Passengers angry at cuts to ‘lifeline’ town bus service

Bus users in the Northfield area of Driffield could be left stranded when a daily service is cut to just two days per week.

The route for the 530 bus begins and ends on George Street in Driffield, servicing Wansford Road, The Mount and Woodland Rise, as well as Skerne Road, Auchinleck Close, Mill Falls, Little Driffield and York Road.

The 530 currently runs Monday to Friday between 9:25am and 2:52pm.

Later this month however, that service will be cut to just two days a week after operator BusKing removed itself from its contract a year early, stating business reasons.

Trevor Brigham, who lives on Woodland Rise, regularly boards the 530 bus. The 84-year-old takes the trip into town two or three times a week and said that the same people regularly join him for the journey.

Trevor Brigham catches the 530 bus from Woodland Rise each week.

Trevor told the Wolds Weekly: “I moved to Driffield 20 years ago because of this bus route, as well as the train station.

“I catch the bus two or three times a week as it’s much easier than finding somewhere to park, but the distance is too far for me to walk with shopping.

“There are so many people who catch the 530, some every day, most are elderly, and it is their only method of transport.

“There has been little to no notice about this decision, I only found out when I boarded the bus last Tuesday (4th October) and there was a notice on the bus.

“On a Tuesday, I ride into town, buy a copy of the Wolds Weekly from Sokells, do some shopping and visit Cooplands’ Secret Garden, but if there’s no bus that day, I might not be able to do that.

“It’s a shame as you get to know other passengers, whilst the driver knows us all by name too.”

The Wolds Weekly has been told that an unchanged timetable will now only operate on Tuesday and Thursday.

The service will be provided by North Holderness Community Transport (HART) and will come into effect from Tuesday 25th October.

Another regular user of the 530 is Lynn Farr, who lives on Northfield Road.

She called the bus a ‘lifeline’ and said many passengers would be willing to pay to keep the service.

Lynn said: “I’ve lived in Driffield for five years after I became ill and it was easier to get to doctors’ appointments and picking up prescriptions, rather than living in the middle of nowhere.

“Neither my husband or I can drive anymore, so we rely on it and even arrange appointments in town around the timetable, as well as using the library and doing our shopping.

“We use it two or three times a week, including a Monday, which apparently isn’t going to run anymore.
“I only found out when people on the bus were talking about it last week.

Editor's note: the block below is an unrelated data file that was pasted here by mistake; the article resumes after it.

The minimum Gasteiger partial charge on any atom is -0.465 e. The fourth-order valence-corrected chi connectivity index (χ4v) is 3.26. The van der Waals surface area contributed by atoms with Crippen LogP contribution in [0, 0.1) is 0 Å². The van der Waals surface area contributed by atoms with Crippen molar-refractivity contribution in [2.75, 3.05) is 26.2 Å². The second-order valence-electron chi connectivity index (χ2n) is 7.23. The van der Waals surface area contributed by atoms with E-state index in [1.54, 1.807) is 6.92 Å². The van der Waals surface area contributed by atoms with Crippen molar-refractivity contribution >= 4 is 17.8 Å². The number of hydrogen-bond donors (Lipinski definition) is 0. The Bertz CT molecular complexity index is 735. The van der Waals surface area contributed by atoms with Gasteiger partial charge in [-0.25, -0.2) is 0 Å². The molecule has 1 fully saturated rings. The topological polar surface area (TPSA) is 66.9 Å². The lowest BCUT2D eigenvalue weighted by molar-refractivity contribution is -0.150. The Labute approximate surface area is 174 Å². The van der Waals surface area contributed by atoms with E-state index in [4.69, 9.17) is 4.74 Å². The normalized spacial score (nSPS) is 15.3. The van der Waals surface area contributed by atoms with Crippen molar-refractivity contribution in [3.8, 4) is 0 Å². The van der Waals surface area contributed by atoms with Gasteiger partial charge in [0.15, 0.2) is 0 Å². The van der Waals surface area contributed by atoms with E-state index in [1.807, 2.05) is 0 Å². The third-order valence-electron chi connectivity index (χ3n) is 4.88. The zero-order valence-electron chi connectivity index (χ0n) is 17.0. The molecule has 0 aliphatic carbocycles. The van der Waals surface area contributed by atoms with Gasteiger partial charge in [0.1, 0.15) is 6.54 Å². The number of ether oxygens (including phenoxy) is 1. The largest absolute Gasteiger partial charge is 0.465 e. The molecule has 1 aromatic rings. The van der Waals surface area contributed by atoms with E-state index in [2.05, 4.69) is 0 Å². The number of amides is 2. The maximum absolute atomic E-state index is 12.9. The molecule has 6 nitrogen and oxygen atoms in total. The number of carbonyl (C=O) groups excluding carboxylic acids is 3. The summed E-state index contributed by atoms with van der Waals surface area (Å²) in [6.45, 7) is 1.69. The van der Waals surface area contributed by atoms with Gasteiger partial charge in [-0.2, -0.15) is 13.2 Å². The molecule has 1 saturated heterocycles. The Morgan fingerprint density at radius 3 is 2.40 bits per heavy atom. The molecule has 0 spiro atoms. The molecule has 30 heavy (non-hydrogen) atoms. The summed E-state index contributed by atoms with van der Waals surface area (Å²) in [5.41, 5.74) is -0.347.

“The majority of passengers are elderly, so don’t pay since they have a bus pass, however, I know that most would be happy to pay if it means keeping it running for longer.

“It really is a lifeline for us.”

Kieran O’Brian, from BusKing’s operations team based in Driffield, told the Wolds Weekly: “BusKing, part of the Acklams Coaches group, has taken the decision to terminate running the 530 service in Driffield.
“The contract has been handed back to East Riding of Yorkshire Council (ERYC).

“The decision made has been purely from a business point of view.”

The funding of the bus is split between Driffield Town Council (DTC) and East Riding of Yorkshire Council, with the former allocating £15,000 of funding as part of its annual budget.

After BusKing announced it was pulling the plug, the contract was put to tender, with an operator found, which was willing to run the service three days a week for the same price.

However, when the operator pulled out, another was found, with HART coming forward, but only able to operate over two days.

Driffield town clerk Claire Binnington said that Driffield Town Council had previously looked at improving the service before the recent cuts.

“Driffield Town Council budgeted £15,000 per annum to help fund the Driffield town bus as part of the three-year contract with Acklams Coaches,” she said.

“The town council is willing to honour this agreement until the conclusion of that contract, which finishes at the end of next year.

“The cost of running the bus, including fuel and paying drivers, means it is not viable for Acklams anymore, so much so that HART can only operate two days a week at the same cost.

“The town council had looked at extending the services due to the considerable growth of Driffield in recent years, but now we are not sure what the future holds for the town bus.

“We hope to continue some form of provision for as long as possible and I would like to assure everyone that we will be doing our darndest to ensure this moving forward.”

Cllr Claire Holmes, ERYC portfolio holder for planning, infrastructure and housing, said: “Both East Riding of Yorkshire Council and Driffield Town Council have had to make this difficult decision to reduce the number of days the service runs to keep rising costs within our budgets.

“Thankfully we can keep it running two days a week for passengers, including on market day.”

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